Needless to say, it is then pointed out in para 27 that, 'Supreme Court in Y.S. Jagan Mohan Reddy (Supra), while dealing with multiple investigations involving multiple conspirators has reiterated that the approach to be followed while dealing with bail plea in cases involving criminal conspiracy to commit economic offences of huge magnitude relating to public money ought to be strict as fraudulent transactions affect the economic system to the detriment of the country. It was pertinently observed that economic crimes of such mammoth scale are craftily planned and executed. Thus, grant of bail in cases like instant one will send a wrong message to the society.”

Suffice it to say, it is then held in para 28 that, 'In the instant case, in view of the enormous material placed on record in respect of distinguished entities, various transactions etc, this Court unhesitatingly opines that bail plea of petitioner is not acceptable. Recently, Supreme Court in Rohit Tandon Vs. Directorate of Enforcement (2018) 11 SCC 46 while dealing with the bail plea in a money laundering case has again reiterated that white collar crimes/economic offenders have deep rooted conspiracies involving huge amount of public funds and this should be viewed seriously and such offences ought to be considered as grave offences. Pertinently, the bail plea in the case of Rohit Tandon (Supra) was repelled by the Supreme Court while observing that duty of the Court at the bail stage is not to weigh the evidence meticulously but to arrive at a finding on the broad probabilities of the case.”

Most importantly, it is then held clearly, convincingly and categorically in para 29 that, 'This is a classic case of money laundering. The twin factors which have weighed to deny pre-arrest bail to petitioner are: (i) Gravity of offence and (ii) evasive replies given by petitioner to the questions put to him while he was under protective cover extended to him by this Court. The parameters governing pre-arrest bail and regular bail are altogether different. I have pondered over this matter for long and after weighing the pros and cons, I am of the considered view that the gravity of the offence committed in the instant case amply justifies denial of pre-arrest bail to petitioner. Grant of pre-arrest bail in a serious matter like instant one to an accused simply on the ground that investigation is complete and charge sheet has been filed, would defeat the ends of justice. In bail matters, gravity of the offence is of utmost consideration which weighs with the Court in granting or refusing pre-arrest bail or regular bail. The facts of this case persuades me to decline pre-arrest bail to petitioner while refraining to comment on the merits of the case.”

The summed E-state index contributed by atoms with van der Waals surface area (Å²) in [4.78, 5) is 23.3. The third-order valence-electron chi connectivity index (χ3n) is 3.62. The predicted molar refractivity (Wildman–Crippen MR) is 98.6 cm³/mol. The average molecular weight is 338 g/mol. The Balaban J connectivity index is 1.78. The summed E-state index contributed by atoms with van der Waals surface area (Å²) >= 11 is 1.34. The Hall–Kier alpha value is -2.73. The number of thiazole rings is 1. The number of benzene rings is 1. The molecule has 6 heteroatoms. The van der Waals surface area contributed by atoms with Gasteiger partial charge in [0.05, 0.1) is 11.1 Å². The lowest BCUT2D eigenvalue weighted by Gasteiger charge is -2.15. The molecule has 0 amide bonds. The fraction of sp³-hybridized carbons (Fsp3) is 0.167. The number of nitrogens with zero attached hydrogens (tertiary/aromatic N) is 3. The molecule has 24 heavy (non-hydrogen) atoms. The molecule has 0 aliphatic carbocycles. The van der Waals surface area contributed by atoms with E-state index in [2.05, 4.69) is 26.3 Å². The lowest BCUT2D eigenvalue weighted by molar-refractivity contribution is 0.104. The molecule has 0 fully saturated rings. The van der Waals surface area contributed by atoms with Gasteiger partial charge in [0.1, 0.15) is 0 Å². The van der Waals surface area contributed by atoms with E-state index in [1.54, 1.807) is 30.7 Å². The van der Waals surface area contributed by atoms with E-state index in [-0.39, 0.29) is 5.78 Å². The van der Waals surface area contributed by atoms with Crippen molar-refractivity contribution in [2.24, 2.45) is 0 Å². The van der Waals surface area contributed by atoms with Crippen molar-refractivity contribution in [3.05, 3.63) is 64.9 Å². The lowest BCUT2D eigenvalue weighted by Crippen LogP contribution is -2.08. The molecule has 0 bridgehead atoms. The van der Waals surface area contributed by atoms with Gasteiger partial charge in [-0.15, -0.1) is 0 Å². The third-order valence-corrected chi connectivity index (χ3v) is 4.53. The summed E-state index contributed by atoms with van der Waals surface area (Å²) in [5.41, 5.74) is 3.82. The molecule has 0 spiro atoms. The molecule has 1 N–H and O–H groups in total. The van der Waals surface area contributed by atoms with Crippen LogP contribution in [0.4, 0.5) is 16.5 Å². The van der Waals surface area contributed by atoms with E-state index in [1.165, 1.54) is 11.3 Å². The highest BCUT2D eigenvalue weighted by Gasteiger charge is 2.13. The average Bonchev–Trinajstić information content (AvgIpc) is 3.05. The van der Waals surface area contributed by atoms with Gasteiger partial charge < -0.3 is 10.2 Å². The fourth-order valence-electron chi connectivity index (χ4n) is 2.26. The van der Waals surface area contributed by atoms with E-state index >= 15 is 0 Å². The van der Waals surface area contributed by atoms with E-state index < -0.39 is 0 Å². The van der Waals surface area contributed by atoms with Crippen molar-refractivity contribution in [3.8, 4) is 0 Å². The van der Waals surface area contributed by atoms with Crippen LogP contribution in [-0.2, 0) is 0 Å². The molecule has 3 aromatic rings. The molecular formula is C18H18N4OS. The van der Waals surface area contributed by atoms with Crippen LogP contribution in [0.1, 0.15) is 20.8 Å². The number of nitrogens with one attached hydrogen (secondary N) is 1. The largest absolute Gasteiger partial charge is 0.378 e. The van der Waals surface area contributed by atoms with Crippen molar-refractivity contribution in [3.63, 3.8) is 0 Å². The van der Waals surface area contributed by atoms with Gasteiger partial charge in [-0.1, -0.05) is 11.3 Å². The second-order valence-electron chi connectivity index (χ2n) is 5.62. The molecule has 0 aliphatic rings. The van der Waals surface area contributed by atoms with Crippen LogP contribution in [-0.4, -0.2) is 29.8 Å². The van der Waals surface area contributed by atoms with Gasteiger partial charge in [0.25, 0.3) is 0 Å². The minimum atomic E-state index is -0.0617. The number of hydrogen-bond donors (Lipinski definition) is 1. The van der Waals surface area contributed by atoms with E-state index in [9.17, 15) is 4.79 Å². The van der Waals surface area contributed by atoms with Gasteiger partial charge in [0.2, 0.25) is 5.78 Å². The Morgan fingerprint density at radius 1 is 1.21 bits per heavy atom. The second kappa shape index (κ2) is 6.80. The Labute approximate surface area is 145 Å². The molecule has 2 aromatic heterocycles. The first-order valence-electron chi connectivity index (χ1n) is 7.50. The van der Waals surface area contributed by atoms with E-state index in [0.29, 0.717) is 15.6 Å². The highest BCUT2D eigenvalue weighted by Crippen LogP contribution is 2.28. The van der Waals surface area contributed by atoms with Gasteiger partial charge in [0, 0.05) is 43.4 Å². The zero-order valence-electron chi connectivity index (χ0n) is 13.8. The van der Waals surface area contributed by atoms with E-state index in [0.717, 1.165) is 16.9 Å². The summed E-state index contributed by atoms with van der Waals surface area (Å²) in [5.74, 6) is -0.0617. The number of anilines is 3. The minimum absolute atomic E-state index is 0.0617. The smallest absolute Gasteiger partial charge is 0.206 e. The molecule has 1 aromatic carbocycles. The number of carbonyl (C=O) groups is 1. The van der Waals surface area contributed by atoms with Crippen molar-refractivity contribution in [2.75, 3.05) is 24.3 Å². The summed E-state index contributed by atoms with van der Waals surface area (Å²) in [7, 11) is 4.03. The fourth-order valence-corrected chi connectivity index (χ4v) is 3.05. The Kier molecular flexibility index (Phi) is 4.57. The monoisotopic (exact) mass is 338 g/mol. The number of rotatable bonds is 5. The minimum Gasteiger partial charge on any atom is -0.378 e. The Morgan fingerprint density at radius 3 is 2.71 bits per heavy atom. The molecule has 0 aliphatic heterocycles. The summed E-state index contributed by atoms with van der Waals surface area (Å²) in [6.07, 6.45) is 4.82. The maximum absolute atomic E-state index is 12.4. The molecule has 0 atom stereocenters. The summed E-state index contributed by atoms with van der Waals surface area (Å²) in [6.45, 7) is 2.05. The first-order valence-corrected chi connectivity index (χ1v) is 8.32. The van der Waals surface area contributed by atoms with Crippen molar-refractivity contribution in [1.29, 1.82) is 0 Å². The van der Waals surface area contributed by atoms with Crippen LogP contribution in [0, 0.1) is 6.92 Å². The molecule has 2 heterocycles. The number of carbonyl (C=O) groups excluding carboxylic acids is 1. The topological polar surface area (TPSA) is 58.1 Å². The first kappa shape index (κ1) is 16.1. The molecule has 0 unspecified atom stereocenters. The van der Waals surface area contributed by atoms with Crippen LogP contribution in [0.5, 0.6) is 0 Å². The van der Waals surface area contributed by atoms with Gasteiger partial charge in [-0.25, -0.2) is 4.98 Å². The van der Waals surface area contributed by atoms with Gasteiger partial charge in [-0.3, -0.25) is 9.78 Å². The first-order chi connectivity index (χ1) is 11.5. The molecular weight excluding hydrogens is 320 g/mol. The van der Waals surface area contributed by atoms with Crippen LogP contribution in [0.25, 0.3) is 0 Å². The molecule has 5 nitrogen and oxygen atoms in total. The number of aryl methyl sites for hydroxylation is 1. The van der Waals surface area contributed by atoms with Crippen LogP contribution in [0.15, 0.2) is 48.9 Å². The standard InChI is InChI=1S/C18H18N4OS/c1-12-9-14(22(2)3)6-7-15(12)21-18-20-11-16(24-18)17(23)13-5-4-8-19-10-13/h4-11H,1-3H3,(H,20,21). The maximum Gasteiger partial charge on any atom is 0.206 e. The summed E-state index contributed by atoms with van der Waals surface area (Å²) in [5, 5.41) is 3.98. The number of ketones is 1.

Before parting, it is then finally held in para 30 that, 'Upon considering the case set up against petitioner in its entirety, this Court is of prima facie opinion that it is not a fit case for grant of pre-arrest bail to petitioner. Consequentially, both these applications are accordingly disposed of while observing that anything stated herein shall not be taken as an expression on merits at trial.”

In conclusion, it may well be said that it is a big setback for P Chidambaram as Delhi High Court has not just declined his bail plea but also has not hesitated in bluntly saying that facts of the case prima facie reveal that the petitioner is the king pin or the key conspirator. It is because of this adverse order that CBI proceeded ahead to arrest him from his house. Not just this, even the Special CBI Court after hearing both the sides gave the custody of P Chidambaram to CBI for four days till August 26. But P Chidambaram who has also appealed in the Supreme Court is still hoping to get some respite from it. Let's wait and see what happens finally! But one thing is for sure: P Chidambaram who is a former Finance Minister as also former Home Minister has handled many important portfolios in the UPA regime is facing troubled waters which he has never faced before but he is also determined to not give up so easily! Many top and eminent lawyers of the Supreme Court like Kapil Sibal, Abhishek Manu Singhvi and others are defending him with full gusto and he himself is a senior lawyer of Supreme Court and certainly he won't allow his legal acumen to not be fully utilized in his own case! This is certainly the toughest challenge of his high-profile life that he has faced till now!

 

Sanjeev Sirohi 
on 09 September 2019